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    :) "Black metal bands are notorious for horrid type design." :) – Scott Jun 11 at 20:12
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    @popctrl While I see your point that some bands were formed in the 80s, the scene really picked up in the early 90s (especially 91). Since Dark Funeral was formed in 93, and it's now over 25 years later, I still consider them an early influencer to the genre. – Darrick Herwehe Jun 12 at 16:02
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Received typographic wisdom holds that Blackletter ("Old English", "Gothic") text only looks good in lower case or with initial capitalization — never with capital letters in series

If you ask me (and all sources I have ever read about the matter), the problem is not that all-caps blackletter does not look good. It just is very difficult to read due to the various decorative elements.

Therefore if you do not care about readability that for whatever reason, using all-caps blackletter is at least not completely insane:

  • All your examples feature titles, logos, or similar. It is only one or two words that are difficult to read, and they are usually not meant to be read at all. In particular consider the tattoo: It mostly exists to please the wearer (and he has to use two mirrors to see it). Everybody else who gets to see it probably has enough time to decipher it.

  • One historic use of all-caps blackletter was for printer’s locations on titles, such as here:

    all-caps blackletter used for location on a title (Source)

    all-caps blackletter used for location on a title

    Again, this is not a case where readability is very important.

  • Another historic use of all-caps blackletter was for God, Jesus, etc. in religious texts:

    Example of “GOTT” (God) and “JESU” in all-caps in a German text

    Example of “JESOM” (God) in all-caps in a Sorbian text

    I think we can safely assume that the authors/typesetters of these texts would not have chosen all-caps here if they considered it ugly. Also, given that this is limited to a very few, usually isolated words, the impact of readability is not big.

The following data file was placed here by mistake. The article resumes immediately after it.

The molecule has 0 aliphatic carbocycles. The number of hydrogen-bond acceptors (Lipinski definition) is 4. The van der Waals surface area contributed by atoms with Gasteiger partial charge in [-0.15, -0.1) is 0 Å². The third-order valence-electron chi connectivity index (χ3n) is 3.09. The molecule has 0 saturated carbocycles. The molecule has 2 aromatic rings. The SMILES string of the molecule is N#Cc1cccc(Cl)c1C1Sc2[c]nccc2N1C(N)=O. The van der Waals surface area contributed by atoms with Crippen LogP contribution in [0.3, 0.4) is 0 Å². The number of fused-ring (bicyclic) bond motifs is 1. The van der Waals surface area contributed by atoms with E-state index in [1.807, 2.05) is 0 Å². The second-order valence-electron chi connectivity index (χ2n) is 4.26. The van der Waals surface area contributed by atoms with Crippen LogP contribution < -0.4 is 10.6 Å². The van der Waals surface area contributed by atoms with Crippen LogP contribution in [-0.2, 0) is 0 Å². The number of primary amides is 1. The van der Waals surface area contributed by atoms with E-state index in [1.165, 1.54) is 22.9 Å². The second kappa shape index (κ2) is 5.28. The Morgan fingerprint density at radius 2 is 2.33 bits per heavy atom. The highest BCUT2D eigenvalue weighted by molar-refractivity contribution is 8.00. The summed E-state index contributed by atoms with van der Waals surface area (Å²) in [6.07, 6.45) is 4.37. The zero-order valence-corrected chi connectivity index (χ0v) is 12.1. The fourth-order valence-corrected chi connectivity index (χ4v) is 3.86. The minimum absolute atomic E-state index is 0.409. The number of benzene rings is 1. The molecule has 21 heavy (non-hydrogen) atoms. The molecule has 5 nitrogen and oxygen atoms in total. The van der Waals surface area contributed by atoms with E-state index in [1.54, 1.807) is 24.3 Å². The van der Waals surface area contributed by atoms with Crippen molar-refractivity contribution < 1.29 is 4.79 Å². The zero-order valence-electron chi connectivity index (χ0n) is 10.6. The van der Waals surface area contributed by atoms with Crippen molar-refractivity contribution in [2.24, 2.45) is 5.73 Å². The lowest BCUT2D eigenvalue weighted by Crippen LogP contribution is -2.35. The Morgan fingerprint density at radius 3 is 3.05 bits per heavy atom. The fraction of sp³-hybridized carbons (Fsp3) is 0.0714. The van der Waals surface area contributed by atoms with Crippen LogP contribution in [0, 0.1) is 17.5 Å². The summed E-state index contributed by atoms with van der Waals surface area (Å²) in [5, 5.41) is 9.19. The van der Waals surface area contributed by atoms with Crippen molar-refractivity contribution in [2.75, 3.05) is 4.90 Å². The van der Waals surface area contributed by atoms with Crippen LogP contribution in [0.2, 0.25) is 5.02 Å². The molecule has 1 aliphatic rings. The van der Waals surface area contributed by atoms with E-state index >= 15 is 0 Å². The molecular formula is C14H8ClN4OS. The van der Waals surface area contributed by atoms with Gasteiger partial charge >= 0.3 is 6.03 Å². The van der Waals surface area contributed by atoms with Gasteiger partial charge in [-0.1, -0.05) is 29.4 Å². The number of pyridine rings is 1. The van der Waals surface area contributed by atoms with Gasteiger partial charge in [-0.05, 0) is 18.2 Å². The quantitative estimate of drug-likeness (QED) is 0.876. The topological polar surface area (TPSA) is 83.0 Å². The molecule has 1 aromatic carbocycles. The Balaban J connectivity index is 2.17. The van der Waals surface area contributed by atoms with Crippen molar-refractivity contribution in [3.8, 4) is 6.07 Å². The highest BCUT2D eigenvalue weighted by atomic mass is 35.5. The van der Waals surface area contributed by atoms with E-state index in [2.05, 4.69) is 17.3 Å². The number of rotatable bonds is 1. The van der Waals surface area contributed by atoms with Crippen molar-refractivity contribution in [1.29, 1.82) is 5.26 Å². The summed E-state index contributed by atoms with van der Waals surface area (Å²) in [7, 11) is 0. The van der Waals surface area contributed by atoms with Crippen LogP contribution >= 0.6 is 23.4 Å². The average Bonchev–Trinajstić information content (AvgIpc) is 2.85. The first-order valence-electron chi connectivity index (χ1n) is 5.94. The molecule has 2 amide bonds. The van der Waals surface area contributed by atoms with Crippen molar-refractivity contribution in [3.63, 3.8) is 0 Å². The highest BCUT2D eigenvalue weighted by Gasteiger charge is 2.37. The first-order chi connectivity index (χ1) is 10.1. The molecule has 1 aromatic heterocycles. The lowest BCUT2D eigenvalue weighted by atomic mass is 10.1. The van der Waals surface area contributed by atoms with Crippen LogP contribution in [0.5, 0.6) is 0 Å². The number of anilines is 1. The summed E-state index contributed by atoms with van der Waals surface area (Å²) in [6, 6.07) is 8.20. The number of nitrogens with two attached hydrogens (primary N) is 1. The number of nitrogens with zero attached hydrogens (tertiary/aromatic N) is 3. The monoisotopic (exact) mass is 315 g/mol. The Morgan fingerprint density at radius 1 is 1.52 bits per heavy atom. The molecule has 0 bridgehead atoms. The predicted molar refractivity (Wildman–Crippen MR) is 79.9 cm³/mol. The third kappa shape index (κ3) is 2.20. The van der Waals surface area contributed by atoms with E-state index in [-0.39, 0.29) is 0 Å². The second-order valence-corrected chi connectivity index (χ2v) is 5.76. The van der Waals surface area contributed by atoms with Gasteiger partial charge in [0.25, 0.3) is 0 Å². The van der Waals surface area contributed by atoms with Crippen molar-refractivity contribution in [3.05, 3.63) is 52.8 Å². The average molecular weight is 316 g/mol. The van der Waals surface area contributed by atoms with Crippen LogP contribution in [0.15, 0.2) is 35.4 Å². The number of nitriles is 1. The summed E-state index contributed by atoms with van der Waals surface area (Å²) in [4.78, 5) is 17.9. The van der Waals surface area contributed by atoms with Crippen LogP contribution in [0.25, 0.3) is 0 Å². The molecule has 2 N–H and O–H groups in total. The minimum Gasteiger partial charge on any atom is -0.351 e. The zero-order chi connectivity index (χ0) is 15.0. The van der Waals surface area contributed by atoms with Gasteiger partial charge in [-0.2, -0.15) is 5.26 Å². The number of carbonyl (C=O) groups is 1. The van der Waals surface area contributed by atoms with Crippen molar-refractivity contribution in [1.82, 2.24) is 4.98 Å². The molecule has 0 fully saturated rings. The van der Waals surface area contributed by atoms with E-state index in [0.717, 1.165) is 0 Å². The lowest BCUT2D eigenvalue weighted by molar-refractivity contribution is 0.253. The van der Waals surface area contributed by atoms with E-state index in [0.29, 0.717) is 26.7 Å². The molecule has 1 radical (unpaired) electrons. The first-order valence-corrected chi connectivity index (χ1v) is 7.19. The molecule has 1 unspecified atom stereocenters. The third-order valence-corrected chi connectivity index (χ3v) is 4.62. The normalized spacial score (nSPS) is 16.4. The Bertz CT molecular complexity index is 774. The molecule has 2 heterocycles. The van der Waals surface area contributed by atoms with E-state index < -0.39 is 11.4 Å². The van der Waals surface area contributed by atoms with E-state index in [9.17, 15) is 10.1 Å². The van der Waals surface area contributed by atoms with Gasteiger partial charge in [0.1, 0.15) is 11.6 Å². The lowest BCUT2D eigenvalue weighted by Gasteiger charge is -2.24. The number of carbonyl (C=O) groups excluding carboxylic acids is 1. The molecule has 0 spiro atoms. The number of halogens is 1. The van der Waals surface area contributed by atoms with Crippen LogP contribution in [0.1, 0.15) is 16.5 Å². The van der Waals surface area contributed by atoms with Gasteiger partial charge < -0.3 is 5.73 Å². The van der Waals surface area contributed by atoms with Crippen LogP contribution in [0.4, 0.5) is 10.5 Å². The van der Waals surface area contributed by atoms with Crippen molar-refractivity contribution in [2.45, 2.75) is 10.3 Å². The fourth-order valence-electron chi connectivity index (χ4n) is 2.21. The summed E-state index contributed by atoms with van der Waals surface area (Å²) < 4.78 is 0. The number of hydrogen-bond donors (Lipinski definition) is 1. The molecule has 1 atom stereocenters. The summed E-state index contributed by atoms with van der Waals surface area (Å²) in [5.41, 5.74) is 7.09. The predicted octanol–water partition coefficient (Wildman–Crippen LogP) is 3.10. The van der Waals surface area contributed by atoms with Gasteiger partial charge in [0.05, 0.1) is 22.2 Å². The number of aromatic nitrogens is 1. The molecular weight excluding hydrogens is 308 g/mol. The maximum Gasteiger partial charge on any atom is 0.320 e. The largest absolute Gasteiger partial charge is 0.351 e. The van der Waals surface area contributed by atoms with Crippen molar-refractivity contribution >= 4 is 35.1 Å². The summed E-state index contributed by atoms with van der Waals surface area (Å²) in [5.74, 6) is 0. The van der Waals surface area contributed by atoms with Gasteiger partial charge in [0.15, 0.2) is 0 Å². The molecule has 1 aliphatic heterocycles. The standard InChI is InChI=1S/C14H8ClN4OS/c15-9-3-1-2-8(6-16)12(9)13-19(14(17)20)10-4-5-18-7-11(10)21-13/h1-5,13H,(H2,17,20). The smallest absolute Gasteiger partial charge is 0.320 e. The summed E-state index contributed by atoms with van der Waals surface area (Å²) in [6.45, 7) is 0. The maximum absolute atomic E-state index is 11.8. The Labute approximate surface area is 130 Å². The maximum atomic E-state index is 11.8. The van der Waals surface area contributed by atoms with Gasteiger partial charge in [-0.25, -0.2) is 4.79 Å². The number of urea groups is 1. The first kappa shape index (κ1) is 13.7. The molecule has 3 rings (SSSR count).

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    At least your “religious text” examples, and I think also your “printers mark” examples, come from documents using blackletter for their main body text, and are from cultures/times when readers were accustomed to blackletter as the standard script for printed text. As such, they don’t really tell us anything about the perception of blackletter today, either in aesthetics or readability. – Peter LeFanu Lumsdaine Jun 11 at 7:49
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    @PeterLeFanuLumsdaine: As such, they don’t really tell us anything about the perception of blackletter today, either in aesthetics or readability. – Yes, but the “received typographic wisdom” against all-caps blackletter on which the question is based is similarly old. What I am showing is that it was never as strict as the asker perceives it. – Wrzlprmft Jun 11 at 10:55
  • Just because you and I find it hard to read doesn't mean that the original intended audience found it hard to read. And perhaps the intent was to slow down your reading at the words you were supposed to focus on? – Michael Kay Jun 11 at 14:16
  • @MichaelKay: I don’t have any sources at hand right now, but readability was generally cited as a reason against blackletter all caps. Also, for whatever it’s worth, I can read blackletter fluently (see my profile as to why), and I still struggle with blackletter all caps. Finally, while there are typographic reasons that all-caps blackletter is difficult to read, readability is also a chicken–egg problem: You can read easily what you are used to. And given the scarcity of all-caps blackletter in printed work from that time, I think it’s safe to assume that readers weren’t used to it. – Wrzlprmft Jun 11 at 15:14
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    @RosieF: Yes, but it is still blackletter (which is what was asked for). Also, I don’t think that this affects the conclusion that much as the arguments against all-caps blackletter are the same. – Wrzlprmft Jun 12 at 17:00